24. Chen H, Matsuoka Y, Swayne D, Chen Q, Cox NJ, Murphy BR, et al. Generation and characterization of a cold-adapted influenza A H9N2 reassortant as a live pandemic influenza virus vaccine candidate. Vaccine. 2003 Oct 1;21(27–30):4430–6. [PubMed]
25. Suguitan AL, Jr, McAuliffe J, Mills KL, Jin H, Duke G, Lu B, et al. Live, attenuated influenza A H5N1 candidate vaccines provide broad cross-protection in mice and ferrets. PLoS Med. 2006 Sep;3(9):e360. [PMC free article] [PubMed]
26. Joseph T, McAuliffe J, Lu B, Vogel L, Swayne D, Jin H, et al. A live attenuated cold-adapted influenza A H7N3 virus vaccine provides protection against homologous and heterologous H7 viruses in mice and ferrets. Virology. 2008 Jun 26 [PMC free article] [PubMed]
27. Karron RA, Callahan K, Luke C, Thumar B, McAuliffe J, Schappell E, et al. A Live Attenuated H9N2 Influenza Vaccine Is Well Tolerated and Immunogenic in Healthy Adults. J Infect Dis. 2009 Mar 1;199(5):711–6. [PMC free article] [PubMed]
28. WHO. Tables on the Clinical trials of pandemic influenza prototype vaccines. 2008. 3/07/2008 [cited; Available from: http://www.who.int/vaccine_research/diseases/influenza/flu_trials_tables/en/index.html.
29. Maassab HF. Adaptation and growth characteristics of influenza virus at 25 degrees c. Nature. 1967 Feb 11;213(5076):612–4. [PubMed]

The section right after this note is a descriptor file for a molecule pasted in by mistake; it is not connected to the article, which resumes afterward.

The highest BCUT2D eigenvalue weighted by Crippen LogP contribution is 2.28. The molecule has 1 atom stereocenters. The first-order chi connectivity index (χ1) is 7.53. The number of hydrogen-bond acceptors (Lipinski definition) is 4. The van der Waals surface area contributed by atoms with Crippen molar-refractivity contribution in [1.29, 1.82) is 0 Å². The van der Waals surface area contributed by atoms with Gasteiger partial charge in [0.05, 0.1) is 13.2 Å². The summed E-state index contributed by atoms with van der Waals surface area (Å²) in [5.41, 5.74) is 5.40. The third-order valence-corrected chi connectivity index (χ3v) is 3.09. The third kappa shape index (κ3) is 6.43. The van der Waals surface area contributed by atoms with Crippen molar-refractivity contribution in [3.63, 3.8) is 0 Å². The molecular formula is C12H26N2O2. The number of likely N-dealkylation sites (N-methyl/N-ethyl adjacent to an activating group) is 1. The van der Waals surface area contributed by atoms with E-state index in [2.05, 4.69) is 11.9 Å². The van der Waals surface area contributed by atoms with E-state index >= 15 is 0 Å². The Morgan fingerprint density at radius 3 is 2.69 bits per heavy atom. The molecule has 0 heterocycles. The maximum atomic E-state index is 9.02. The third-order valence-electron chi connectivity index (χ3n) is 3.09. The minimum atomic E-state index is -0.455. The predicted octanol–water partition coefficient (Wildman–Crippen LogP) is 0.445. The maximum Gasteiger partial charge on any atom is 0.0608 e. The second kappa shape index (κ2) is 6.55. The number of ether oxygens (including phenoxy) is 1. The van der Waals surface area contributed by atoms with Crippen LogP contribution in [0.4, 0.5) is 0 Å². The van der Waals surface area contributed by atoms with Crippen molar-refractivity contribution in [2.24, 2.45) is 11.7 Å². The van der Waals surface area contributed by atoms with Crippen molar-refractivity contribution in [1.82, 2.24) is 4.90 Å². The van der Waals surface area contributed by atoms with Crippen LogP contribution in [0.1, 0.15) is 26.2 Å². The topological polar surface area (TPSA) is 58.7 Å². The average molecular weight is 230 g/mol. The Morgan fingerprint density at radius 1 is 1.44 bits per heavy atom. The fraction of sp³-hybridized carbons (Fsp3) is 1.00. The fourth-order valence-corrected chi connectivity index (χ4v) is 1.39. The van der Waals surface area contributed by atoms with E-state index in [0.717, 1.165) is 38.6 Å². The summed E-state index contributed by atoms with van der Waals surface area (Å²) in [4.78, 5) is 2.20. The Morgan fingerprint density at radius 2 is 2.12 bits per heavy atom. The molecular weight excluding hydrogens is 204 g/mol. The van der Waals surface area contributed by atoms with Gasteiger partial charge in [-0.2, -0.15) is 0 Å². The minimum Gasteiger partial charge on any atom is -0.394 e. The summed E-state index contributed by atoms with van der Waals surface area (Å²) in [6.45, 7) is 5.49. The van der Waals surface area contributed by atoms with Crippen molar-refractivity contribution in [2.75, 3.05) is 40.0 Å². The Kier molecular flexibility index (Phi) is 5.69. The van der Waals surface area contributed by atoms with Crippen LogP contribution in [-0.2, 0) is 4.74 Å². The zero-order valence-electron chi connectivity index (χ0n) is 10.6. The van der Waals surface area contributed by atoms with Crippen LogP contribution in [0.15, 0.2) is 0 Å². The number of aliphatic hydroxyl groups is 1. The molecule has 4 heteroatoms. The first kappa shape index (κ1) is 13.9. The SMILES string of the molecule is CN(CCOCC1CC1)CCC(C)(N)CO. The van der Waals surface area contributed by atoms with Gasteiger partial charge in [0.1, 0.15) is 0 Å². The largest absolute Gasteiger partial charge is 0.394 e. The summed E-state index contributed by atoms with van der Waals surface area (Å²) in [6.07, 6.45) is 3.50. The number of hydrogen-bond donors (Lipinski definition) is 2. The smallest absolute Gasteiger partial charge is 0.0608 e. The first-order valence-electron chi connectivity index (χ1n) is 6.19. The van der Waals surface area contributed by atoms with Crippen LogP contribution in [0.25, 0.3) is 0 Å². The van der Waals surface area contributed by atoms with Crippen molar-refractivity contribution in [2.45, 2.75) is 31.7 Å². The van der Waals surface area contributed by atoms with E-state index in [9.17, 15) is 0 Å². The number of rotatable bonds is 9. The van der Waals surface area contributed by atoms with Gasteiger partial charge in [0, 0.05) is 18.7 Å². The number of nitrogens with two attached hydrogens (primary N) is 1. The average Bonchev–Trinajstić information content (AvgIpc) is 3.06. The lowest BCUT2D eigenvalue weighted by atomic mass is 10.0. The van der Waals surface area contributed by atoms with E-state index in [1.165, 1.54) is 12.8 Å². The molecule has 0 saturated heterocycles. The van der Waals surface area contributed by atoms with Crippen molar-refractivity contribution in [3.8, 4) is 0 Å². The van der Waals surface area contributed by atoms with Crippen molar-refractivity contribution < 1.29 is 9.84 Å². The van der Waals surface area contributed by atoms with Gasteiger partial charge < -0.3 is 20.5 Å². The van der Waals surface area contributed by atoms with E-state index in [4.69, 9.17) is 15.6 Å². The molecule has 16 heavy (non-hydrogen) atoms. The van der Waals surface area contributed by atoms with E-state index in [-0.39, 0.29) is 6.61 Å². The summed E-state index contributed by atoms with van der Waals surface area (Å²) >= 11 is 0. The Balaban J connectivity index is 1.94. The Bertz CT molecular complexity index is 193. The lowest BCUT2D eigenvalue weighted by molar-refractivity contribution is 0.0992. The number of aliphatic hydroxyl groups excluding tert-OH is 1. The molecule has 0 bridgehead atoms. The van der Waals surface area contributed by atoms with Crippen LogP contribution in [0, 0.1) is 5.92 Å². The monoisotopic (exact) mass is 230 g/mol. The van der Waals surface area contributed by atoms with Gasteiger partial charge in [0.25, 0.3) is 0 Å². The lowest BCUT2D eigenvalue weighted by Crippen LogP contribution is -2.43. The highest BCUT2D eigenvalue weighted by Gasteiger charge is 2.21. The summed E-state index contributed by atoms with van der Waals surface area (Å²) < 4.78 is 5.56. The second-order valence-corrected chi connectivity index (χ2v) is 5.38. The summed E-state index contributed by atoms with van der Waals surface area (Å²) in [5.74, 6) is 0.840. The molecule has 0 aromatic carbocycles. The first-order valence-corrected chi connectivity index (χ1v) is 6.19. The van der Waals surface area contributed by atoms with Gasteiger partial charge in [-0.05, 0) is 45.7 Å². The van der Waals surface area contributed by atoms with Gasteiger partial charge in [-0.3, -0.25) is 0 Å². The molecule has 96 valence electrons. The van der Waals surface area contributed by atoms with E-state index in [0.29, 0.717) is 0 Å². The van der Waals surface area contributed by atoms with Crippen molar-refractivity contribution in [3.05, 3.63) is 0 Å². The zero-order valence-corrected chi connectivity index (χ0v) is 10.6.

30. Clements ML, O'Donnel S, Levine MM, Chanock RM, Murphy BR. Dose response of A/Alaska/6/77 (H3N2) cold adapted reassortant vaccine virus in adult volunteers: role of local antibody in resistance to infection with vaccine virus. Infect Immun. 1983;40:1044. [PMC free article] [PubMed]
31. Karron RA, Wright PF, Crowe JE, Jr, Clements ML, Thompson J, Makhene M, et al. Evaluation of two live, cold-passaged, temperature-sensitive respiratory syncytial virus vaccines in chimpanzees and in human adults, infants and children. J Infect Dis. 1997;176:1428–36. [PubMed]
32. Kandun IN, Wibisono H, Sedyaningsih ER, Yusharmen, Hadisoedarsuno W, Purba W, et al. Three Indonesian clusters of H5N1 virus infection in 2005. N Engl J Med. 2006 Nov 23;355(21):2186–94. [PubMed]
33. Murphy BR, Tierney EL, Barbour BA, Yolken RH, Alling DW, Holley HP, Jr, et al. Use of the enzyme-linked immunosorbent assay to detect serum antibody responses of volunteers who received attenuated influenza A virus vaccines. Infect Immun. 1980 Aug;29(2):342–7. [PMC free article] [PubMed]
34. Stephenson I, Wood JM, Nicholson KG, Zambon MC. Sialic acid receptor specificity on erythrocytes affects detection of antibody to avian influenza haemagglutinin. J Med Virol. 2003 Jul;70(3):391–8. [PubMed]
35. Rowe T, Abernathy RA, Hu-Primmer J, Thompson WW, Lu X, Lim W, et al. Detection of antibody to avian influenza A (H5N1) virus in human serum by using a combination of serologic assays. J Clin Microbiol. 1999 Apr;37(4):937–43. [PMC free article] [PubMed]
36. Sasaki S, Jaimes MC, Holmes TH, Dekker CL, Mahmood K, Kemble GW, et al. Comparison of the influenza virus-specific effector and memory B-cell responses to immunization of children and adults with live attenuated or inactivated influenza virus vaccines. J Virol. 2007 Jan;81(1):215–28. [PMC free article] [PubMed]
37. Elkan M, Joshi SB, Joshi YB, Hodinka RL. Real-time PCR for detection of human rhinoviruses in children. 23rd Annual Clinical Virology Symposium and Annual Meeting of Pan American Society for Clinical Virology; Clearwater, FL.. 2007. p. TP57.